The list of those attempting to distance themselves from Trump’s inability
to cleanly distance himself from a racist march could go on, and it does. It
should be comforting to have much of the country against the president. Unfortunately,
as Trump happily bombs the Middle East, arrests peaceful immigrants, and repeatedly
praises law enforcement in an entirely unqualified manner, he is still mostly
hated for what he says – maybe even how he says it – instead of continuing the
worst aspects of executive power, but in a sloppier, more vulgar manner.
Trump and the Nazis in Charlottesville deserve the flak they’re getting. Condemning the president and white nationalism, and the former’s hamfisted tolerance for the latter is easy – and it is also important.
But as none of the above people, nor the liberals, libertarians, even anarchist who are happily sourcing them, seem to realize that the enemy of my enemy is still not my friend. The entirety of US foreign policy over the decades proves this, and the reaction of the wretched mainstream Republican party to Trump during the 2016 proved it again and again. Panicking about a few hundred white nationalists, who had months to come together and organize, and who had to come from across the nation to fill these sad, Tikki-wielding ranks, will not benefit anything except the state.
The heroic American Civil Liberties Union (ACLU) is getting flak for its defense of free speech for the idiots in Charlottesville. My social media is covered with people who don’t think that Nazi speech is protected, even though American case law says otherwise. Others are hungry to make the US into Europe, in terms of making a legal category for hate speech, or are just eager to stamp white nationalists groups with the label of terrorist. Warnings that this could backfire for antiwar protests, Black Lives Matter, or good causes are dismissed as softening the threat of white power groups.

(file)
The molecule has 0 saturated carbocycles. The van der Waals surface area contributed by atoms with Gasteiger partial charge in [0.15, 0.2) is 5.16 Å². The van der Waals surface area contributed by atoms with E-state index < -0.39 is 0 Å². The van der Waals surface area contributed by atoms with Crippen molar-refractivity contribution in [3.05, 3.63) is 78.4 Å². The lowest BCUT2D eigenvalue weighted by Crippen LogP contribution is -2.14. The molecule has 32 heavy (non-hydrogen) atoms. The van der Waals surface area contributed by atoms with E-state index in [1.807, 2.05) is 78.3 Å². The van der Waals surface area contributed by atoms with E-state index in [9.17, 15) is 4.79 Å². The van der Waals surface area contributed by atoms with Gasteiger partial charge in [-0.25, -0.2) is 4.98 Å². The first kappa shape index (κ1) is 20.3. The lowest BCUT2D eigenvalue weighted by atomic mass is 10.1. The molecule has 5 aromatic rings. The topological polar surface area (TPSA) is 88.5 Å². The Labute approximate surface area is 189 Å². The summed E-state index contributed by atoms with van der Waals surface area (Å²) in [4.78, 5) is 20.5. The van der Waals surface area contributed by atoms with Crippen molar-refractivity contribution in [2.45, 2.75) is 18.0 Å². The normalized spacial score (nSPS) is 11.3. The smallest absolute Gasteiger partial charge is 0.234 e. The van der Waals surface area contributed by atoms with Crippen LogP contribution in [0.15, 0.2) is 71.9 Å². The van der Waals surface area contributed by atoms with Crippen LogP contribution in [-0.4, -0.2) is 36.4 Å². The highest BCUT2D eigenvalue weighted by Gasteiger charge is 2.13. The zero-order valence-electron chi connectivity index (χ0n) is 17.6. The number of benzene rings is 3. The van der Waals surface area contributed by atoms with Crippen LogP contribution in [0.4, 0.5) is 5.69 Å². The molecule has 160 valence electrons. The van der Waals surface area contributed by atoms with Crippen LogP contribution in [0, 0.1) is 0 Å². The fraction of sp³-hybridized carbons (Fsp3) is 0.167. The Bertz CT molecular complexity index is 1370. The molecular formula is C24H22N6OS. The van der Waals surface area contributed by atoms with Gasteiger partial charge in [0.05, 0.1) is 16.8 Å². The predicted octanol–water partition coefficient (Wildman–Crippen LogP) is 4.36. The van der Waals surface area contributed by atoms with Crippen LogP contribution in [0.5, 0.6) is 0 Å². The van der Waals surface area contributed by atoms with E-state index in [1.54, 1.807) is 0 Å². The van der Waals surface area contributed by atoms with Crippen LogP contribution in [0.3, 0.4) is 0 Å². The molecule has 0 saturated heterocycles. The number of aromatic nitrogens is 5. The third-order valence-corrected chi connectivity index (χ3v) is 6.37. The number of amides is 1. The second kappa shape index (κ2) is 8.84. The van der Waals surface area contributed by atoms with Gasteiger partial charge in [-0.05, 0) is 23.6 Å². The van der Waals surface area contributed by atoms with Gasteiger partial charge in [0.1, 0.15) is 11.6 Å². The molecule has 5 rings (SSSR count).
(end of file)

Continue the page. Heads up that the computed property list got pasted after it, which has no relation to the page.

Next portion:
It’s easy to condemn the blatant racism of Nazi rallies. That kind of bald-faced hatred is not popular, and hasn’t been since 1946. However, the kind of warmongering and police brutality that Trump AND the above people who are so offended by him support remains popular. The more nervous Americans feel, the more they cling to institutions they trust, such as the military and the police.
Overt Nazism is blessedly rare. The inherent racism and ethnocentrism of saying each American death is a tragedy, about which something must be done, no matter how dangerously hasty and ill-thought out, but hundreds of thousands of dead Iraqis is an awkward oopsy that is easily brushed away is a fundamental tenet of American, Western, and nation-state life.
The Richard Spencers of the world who occasionally profess to be against intervention are not to be trusted with the mantles of antiwar and free speech. Radical libertarians, leftists, and the doveish right have failed at these important caused too often – why would we think white nationalists would be able to keep a consistent principle beyond "white is right"?
Nazis make bad allies, no matter who else you’re fighting. However, neither do career politicians, intelligence officers, and military people make good comrades simply because they prefer subtle nationalism, to blatant white nationalism, and wish the embarrassing president would go away and stop giving away their secrets.
Do join the thousands who scorn the rally in Charlottesville, and who think Trump is a dangerous joke, just don’t fall for the deadly serious alternative that is mainstream American politics.
Lucy Steigerwald is a contributing editor for Antiwar.com and an editor for Young Voices. She has also written for VICE, Playboy.com, the Washington Post.com, The American Conservative, and other outlets. Her blog is www.thestagblog.com. Follow her on twitter @lucystag.